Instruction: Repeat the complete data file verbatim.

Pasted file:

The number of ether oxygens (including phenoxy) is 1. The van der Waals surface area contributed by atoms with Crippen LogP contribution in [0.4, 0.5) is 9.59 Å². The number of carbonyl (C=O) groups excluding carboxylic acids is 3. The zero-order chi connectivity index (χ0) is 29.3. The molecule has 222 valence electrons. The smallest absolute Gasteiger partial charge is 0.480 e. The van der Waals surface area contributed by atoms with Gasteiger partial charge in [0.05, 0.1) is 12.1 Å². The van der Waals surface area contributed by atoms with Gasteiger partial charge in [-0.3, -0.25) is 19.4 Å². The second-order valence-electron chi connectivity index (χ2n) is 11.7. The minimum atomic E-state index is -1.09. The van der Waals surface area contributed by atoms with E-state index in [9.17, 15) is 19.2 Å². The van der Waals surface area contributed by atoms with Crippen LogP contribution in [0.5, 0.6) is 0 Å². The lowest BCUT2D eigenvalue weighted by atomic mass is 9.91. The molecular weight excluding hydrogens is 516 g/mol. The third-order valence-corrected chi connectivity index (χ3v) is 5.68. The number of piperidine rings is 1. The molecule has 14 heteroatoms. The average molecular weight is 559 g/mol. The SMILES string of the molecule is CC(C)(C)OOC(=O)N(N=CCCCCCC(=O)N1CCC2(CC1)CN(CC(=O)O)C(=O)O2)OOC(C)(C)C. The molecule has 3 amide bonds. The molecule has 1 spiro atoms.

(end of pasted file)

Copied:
The number of ether oxygens (including phenoxy) is 1. The van der Waals surface area contributed by atoms with Crippen LogP contribution in [0.4, 0.5) is 9.59 Å². The number of carbonyl (C=O) groups excluding carboxylic acids is 3. The zero-order chi connectivity index (χ0) is 29.3. The molecule has 222 valence electrons. The smallest absolute Gasteiger partial charge is 0.480 e. The van der Waals surface area contributed by atoms with Gasteiger partial charge in [0.05, 0.1) is 12.1 Å². The van der Waals surface area contributed by atoms with Gasteiger partial charge in [-0.3, -0.25) is 19.4 Å². The second-order valence-electron chi connectivity index (χ2n) is 11.7. The minimum atomic E-state index is -1.09. The van der Waals surface area contributed by atoms with E-state index in [9.17, 15) is 19.2 Å². The van der Waals surface area contributed by atoms with Crippen LogP contribution in [0.5, 0.6) is 0 Å². The lowest BCUT2D eigenvalue weighted by atomic mass is 9.91. The molecular weight excluding hydrogens is 516 g/mol. The third-order valence-corrected chi connectivity index (χ3v) is 5.68. The number of piperidine rings is 1. The molecule has 14 heteroatoms. The average molecular weight is 559 g/mol. The SMILES string of the molecule is CC(C)(C)OOC(=O)N(N=CCCCCCC(=O)N1CCC2(CC1)CN(CC(=O)O)C(=O)O2)OOC(C)(C)C. The molecule has 3 amide bonds. The molecule has 1 spiro atoms.